The Canadian porn performer known as Lara Roxx started working in the industry just three months ago, but her career is already over. Sometime last month, the sultry-eyed teenager was hired to fly down to Los Angeles' San Fernando Valley - the epicentre of the US porn industry - to appear in a hardcore production in which she was asked to have sex with three different men at the same time.
Her agent, Daniel Perreault, now claims that he urged her not to do the job, arguing that at 18 or 19 (reports of her age vary) she was too young and inexperienced to take part in a group scene, including a manoeuvre known in the pseudo-technical jargon of the industry as a "double anal".
Whether or not it was elaborated with the benefit of hindsight, his warning now seems eerily prophetic. It was Roxx's bad luck that one of her fellow performers, Darren James, had contracted HIV during a trip to Brazil two weeks earlier, and had yet to be diagnosed. It was her further bad luck that she, in turn, became infected by him.
Her Aids test came back positive this week, just days after James was confirmed with the same diagnosis. And the porn industry has been thrown into turmoil - perhaps its biggest crisis since the Reagan era, when the dangers of Aids first became apparent and the presidential Meese commission made a highly publicised, if ultimately futile, attempt to crack down on smut once and for all.
Jim South, the leading agent of the porn world, calls this crisis "one of the worst". Several high-profile performers, including top industry star Jenna Jameson and Mary Carey - briefly in the news last year because she, along with 160 others, ran for governor of California - have called for a tightening of the porn world's already stringent rules on testing for Aids and other sexually transmitted diseases.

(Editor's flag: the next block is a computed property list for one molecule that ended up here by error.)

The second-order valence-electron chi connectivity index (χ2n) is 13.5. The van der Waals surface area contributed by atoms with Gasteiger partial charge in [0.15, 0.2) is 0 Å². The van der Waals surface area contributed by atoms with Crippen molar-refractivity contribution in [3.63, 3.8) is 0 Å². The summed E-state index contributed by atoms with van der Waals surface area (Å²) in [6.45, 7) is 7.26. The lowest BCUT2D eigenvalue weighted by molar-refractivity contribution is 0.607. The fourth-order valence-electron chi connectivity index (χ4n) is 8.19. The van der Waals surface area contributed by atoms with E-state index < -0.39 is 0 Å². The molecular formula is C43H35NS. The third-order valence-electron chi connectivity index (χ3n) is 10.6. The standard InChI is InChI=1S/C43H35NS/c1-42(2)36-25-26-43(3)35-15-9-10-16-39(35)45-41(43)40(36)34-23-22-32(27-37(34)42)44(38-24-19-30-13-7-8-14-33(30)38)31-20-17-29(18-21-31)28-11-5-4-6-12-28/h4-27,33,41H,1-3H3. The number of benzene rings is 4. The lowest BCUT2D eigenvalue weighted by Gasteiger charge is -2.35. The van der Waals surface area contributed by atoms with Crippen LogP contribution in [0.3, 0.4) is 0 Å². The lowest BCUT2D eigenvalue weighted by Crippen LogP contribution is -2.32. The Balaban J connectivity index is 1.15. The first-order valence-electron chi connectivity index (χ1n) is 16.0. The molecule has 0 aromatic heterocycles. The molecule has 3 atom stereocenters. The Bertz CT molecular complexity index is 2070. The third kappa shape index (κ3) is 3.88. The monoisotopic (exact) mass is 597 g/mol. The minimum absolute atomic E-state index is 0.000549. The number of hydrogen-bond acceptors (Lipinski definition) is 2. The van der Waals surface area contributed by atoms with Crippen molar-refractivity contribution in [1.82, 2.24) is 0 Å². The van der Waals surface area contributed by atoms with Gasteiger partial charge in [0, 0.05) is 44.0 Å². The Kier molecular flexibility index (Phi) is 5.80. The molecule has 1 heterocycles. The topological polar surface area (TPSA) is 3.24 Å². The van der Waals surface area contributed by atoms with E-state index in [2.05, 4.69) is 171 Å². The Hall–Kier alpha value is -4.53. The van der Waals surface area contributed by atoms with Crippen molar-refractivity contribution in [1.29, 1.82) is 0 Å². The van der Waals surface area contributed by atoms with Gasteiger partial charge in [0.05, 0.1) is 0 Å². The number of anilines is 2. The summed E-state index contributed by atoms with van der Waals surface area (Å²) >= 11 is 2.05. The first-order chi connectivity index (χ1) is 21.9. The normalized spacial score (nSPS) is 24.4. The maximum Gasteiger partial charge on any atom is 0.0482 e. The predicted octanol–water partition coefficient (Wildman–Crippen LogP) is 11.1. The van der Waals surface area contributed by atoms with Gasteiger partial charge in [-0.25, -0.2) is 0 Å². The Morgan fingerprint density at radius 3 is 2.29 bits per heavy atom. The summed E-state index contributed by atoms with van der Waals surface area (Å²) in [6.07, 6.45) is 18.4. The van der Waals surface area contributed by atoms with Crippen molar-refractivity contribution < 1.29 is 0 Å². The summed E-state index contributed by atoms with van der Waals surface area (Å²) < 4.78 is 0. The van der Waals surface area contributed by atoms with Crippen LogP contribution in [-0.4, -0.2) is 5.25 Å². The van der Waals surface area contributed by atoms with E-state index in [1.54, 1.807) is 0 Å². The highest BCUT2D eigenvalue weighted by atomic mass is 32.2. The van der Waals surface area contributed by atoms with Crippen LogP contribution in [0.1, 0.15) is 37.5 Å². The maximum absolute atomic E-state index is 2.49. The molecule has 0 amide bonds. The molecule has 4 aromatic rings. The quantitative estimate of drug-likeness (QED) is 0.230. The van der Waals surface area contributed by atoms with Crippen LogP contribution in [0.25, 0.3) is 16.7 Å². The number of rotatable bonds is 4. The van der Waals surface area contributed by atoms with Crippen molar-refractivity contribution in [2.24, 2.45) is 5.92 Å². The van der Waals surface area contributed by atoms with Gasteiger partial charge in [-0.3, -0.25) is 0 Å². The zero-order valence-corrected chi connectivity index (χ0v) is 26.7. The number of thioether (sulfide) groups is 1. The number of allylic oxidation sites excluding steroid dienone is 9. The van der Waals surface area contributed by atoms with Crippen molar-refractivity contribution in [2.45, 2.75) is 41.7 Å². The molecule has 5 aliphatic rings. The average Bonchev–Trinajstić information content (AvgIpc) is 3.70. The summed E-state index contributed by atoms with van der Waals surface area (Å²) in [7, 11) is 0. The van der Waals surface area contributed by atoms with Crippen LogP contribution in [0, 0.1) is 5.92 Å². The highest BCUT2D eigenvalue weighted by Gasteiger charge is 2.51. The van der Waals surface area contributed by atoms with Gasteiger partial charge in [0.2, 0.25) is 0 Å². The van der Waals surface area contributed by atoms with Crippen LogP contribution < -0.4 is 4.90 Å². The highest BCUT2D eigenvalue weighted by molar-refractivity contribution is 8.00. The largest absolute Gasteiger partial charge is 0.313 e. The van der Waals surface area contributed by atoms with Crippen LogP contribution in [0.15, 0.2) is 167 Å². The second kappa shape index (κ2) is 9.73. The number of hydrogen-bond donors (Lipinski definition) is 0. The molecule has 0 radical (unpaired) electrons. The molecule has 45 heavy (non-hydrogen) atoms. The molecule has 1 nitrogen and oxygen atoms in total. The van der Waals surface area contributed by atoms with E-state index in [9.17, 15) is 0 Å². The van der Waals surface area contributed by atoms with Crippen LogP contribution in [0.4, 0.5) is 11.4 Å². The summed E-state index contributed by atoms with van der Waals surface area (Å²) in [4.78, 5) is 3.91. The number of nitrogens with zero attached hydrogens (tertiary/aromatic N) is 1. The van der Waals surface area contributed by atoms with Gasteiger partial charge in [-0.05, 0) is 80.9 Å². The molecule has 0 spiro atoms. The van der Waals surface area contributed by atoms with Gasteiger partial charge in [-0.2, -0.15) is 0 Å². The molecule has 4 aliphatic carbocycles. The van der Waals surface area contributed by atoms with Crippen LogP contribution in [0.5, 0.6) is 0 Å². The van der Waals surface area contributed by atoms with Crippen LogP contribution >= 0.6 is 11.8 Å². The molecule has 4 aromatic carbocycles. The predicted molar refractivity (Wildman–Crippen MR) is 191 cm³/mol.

The threat of widespread infection may, ultimately, be just one of the industry's worries. While extensive testing is carried out on Darren James's partners, and his partners' partners, most of the industry has agreed to abide by a two-month moratorium. In a business estimated to be worth anywhere from $2bn (pounds 1.1bn) to $13bn a year, that means tens of millions of dollars or more in lost revenue. Performers, many of whom live close to the edge, are likely to face evictions, family breakdowns and lapses into drug or alcohol addictions.
Even more seriously, the HIV outbreak and the attendant publicity could be just the opening the Bush administration has been looking for to enact its very own version of the Meese commission, or something even more stringent. John Ashcroft, the ultra-right-wing attorney general, declared war on porn from his first day in office, blaming the Clinton administration - rather than the advent of the internet - for allowing it to thrive and grow through the 1990s. In his first year, Mr Ashcroft placed porn on a priority list from which the more immediate national danger of terrorism was glaringly absent.
Last summer, the Justice Department launched the first federal obscenity prosecutions in a decade, arresting two porn producers who specialised in particularly extreme films depicting women being raped and murdered. Another 49 people are believed to be under investigation.
Responding to the HIV outbreak, performer Mike Mudd wrote yesterday: "Wait till the blue meanies in DC hear about this one." He even wondered whether this might not be "the end of porn". Such predictions are almost certainly overstated - HIV outbreaks do periodically occur, the last one dating back to 1999 - but the sense of panic is very real. Some have sought to denigrate James as some kind of aberrant oddball, either because of his long track-record in anal sex videos or because of allegations of oddities in his personal life. Others have retorted that the accusations are without foundation - one porn director described James as "a perfect gentleman" on set. …